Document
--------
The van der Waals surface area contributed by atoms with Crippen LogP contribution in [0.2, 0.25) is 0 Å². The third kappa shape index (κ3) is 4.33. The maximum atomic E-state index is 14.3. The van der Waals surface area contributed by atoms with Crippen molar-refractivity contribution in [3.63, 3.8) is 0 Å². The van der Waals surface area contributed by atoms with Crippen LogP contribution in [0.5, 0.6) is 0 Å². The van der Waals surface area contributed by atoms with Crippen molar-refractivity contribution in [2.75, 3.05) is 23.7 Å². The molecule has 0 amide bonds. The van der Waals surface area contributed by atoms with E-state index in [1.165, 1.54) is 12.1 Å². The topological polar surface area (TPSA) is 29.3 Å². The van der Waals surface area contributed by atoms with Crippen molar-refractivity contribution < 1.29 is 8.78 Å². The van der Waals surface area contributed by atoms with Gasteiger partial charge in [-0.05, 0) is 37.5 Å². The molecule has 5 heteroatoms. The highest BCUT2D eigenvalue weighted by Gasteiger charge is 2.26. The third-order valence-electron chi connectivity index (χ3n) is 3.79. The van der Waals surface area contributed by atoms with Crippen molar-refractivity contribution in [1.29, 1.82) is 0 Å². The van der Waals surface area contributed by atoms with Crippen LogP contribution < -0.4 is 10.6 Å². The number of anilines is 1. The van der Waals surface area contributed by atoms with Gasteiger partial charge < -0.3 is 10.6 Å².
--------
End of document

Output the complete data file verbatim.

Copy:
The van der Waals surface area contributed by atoms with Crippen LogP contribution in [0.2, 0.25) is 0 Å². The third kappa shape index (κ3) is 4.33. The maximum atomic E-state index is 14.3. The van der Waals surface area contributed by atoms with Crippen molar-refractivity contribution in [3.63, 3.8) is 0 Å². The van der Waals surface area contributed by atoms with Crippen LogP contribution in [0.5, 0.6) is 0 Å². The van der Waals surface area contributed by atoms with Crippen molar-refractivity contribution in [2.75, 3.05) is 23.7 Å². The molecule has 0 amide bonds. The van der Waals surface area contributed by atoms with E-state index in [1.165, 1.54) is 12.1 Å². The topological polar surface area (TPSA) is 29.3 Å². The van der Waals surface area contributed by atoms with Crippen molar-refractivity contribution < 1.29 is 8.78 Å². The van der Waals surface area contributed by atoms with Gasteiger partial charge in [-0.05, 0) is 37.5 Å². The molecule has 5 heteroatoms. The highest BCUT2D eigenvalue weighted by Gasteiger charge is 2.26. The third-order valence-electron chi connectivity index (χ3n) is 3.79. The van der Waals surface area contributed by atoms with Crippen molar-refractivity contribution in [1.29, 1.82) is 0 Å². The van der Waals surface area contributed by atoms with Crippen LogP contribution < -0.4 is 10.6 Å². The number of anilines is 1. The van der Waals surface area contributed by atoms with Gasteiger partial charge < -0.3 is 10.6 Å².